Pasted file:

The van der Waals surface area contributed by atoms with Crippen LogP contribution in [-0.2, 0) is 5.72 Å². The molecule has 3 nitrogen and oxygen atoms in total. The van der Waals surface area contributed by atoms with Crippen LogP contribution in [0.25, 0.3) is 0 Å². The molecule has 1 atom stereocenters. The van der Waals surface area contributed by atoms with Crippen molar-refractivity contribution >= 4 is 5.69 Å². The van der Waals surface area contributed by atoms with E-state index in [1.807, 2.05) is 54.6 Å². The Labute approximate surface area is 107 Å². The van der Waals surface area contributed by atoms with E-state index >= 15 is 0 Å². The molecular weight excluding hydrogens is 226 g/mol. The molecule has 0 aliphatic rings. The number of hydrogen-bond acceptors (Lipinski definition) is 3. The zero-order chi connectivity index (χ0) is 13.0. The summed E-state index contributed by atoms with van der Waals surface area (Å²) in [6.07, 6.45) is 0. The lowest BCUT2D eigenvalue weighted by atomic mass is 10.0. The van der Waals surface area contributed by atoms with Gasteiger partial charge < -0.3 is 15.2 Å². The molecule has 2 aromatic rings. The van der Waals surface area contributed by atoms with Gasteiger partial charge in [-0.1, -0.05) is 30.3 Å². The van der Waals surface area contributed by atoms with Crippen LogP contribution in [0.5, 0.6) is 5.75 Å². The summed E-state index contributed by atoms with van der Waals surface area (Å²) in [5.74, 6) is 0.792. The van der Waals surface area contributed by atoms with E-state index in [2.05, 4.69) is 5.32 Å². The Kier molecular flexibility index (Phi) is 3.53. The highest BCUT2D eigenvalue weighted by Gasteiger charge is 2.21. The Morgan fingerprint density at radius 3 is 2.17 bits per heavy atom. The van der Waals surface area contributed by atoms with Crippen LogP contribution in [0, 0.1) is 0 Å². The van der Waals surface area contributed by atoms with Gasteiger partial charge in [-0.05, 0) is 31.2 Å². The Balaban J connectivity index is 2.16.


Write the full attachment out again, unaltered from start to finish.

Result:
The van der Waals surface area contributed by atoms with Crippen LogP contribution in [-0.2, 0) is 5.72 Å². The molecule has 3 nitrogen and oxygen atoms in total. The van der Waals surface area contributed by atoms with Crippen LogP contribution in [0.25, 0.3) is 0 Å². The molecule has 1 atom stereocenters. The van der Waals surface area contributed by atoms with Crippen molar-refractivity contribution >= 4 is 5.69 Å². The van der Waals surface area contributed by atoms with E-state index in [1.807, 2.05) is 54.6 Å². The Labute approximate surface area is 107 Å². The van der Waals surface area contributed by atoms with E-state index >= 15 is 0 Å². The molecular weight excluding hydrogens is 226 g/mol. The molecule has 0 aliphatic rings. The number of hydrogen-bond acceptors (Lipinski definition) is 3. The zero-order chi connectivity index (χ0) is 13.0. The summed E-state index contributed by atoms with van der Waals surface area (Å²) in [6.07, 6.45) is 0. The lowest BCUT2D eigenvalue weighted by atomic mass is 10.0. The van der Waals surface area contributed by atoms with Gasteiger partial charge < -0.3 is 15.2 Å². The molecule has 2 aromatic rings. The van der Waals surface area contributed by atoms with Gasteiger partial charge in [-0.1, -0.05) is 30.3 Å². The van der Waals surface area contributed by atoms with Crippen LogP contribution in [0.5, 0.6) is 5.75 Å². The summed E-state index contributed by atoms with van der Waals surface area (Å²) in [5.74, 6) is 0.792. The van der Waals surface area contributed by atoms with E-state index in [2.05, 4.69) is 5.32 Å². The Kier molecular flexibility index (Phi) is 3.53. The highest BCUT2D eigenvalue weighted by Gasteiger charge is 2.21. The Morgan fingerprint density at radius 3 is 2.17 bits per heavy atom. The van der Waals surface area contributed by atoms with Crippen LogP contribution in [0, 0.1) is 0 Å². The van der Waals surface area contributed by atoms with Gasteiger partial charge in [-0.05, 0) is 31.2 Å². The Balaban J connectivity index is 2.16.